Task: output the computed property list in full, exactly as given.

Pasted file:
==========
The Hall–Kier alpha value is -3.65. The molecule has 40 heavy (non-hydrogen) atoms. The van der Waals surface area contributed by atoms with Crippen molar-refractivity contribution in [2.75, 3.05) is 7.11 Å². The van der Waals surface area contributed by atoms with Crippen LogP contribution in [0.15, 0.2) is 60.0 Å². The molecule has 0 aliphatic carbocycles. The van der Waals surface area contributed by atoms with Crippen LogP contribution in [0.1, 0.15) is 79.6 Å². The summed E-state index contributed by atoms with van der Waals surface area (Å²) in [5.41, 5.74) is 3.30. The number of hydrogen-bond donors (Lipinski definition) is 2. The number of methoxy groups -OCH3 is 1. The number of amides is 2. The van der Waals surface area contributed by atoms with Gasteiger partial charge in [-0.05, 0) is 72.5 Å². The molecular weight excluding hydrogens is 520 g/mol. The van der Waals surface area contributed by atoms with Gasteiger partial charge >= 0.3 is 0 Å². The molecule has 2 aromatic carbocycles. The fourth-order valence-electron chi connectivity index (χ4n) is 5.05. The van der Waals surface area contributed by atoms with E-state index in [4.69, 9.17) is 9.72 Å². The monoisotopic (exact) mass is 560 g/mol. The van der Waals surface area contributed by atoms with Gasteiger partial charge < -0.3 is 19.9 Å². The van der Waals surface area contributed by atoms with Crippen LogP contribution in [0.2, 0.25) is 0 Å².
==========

The Hall–Kier alpha value is -3.65. The molecule has 40 heavy (non-hydrogen) atoms. The van der Waals surface area contributed by atoms with Crippen molar-refractivity contribution in [2.75, 3.05) is 7.11 Å². The van der Waals surface area contributed by atoms with Crippen LogP contribution in [0.15, 0.2) is 60.0 Å². The molecule has 0 aliphatic carbocycles. The van der Waals surface area contributed by atoms with Crippen LogP contribution in [0.1, 0.15) is 79.6 Å². The summed E-state index contributed by atoms with van der Waals surface area (Å²) in [5.41, 5.74) is 3.30. The number of hydrogen-bond donors (Lipinski definition) is 2. The number of methoxy groups -OCH3 is 1. The number of amides is 2. The van der Waals surface area contributed by atoms with Gasteiger partial charge in [-0.05, 0) is 72.5 Å². The molecular weight excluding hydrogens is 520 g/mol. The van der Waals surface area contributed by atoms with Gasteiger partial charge >= 0.3 is 0 Å². The molecule has 2 aromatic carbocycles. The fourth-order valence-electron chi connectivity index (χ4n) is 5.05. The van der Waals surface area contributed by atoms with E-state index in [4.69, 9.17) is 9.72 Å². The monoisotopic (exact) mass is 560 g/mol. The van der Waals surface area contributed by atoms with Gasteiger partial charge < -0.3 is 19.9 Å². The van der Waals surface area contributed by atoms with Crippen LogP contribution in [0.2, 0.25) is 0 Å².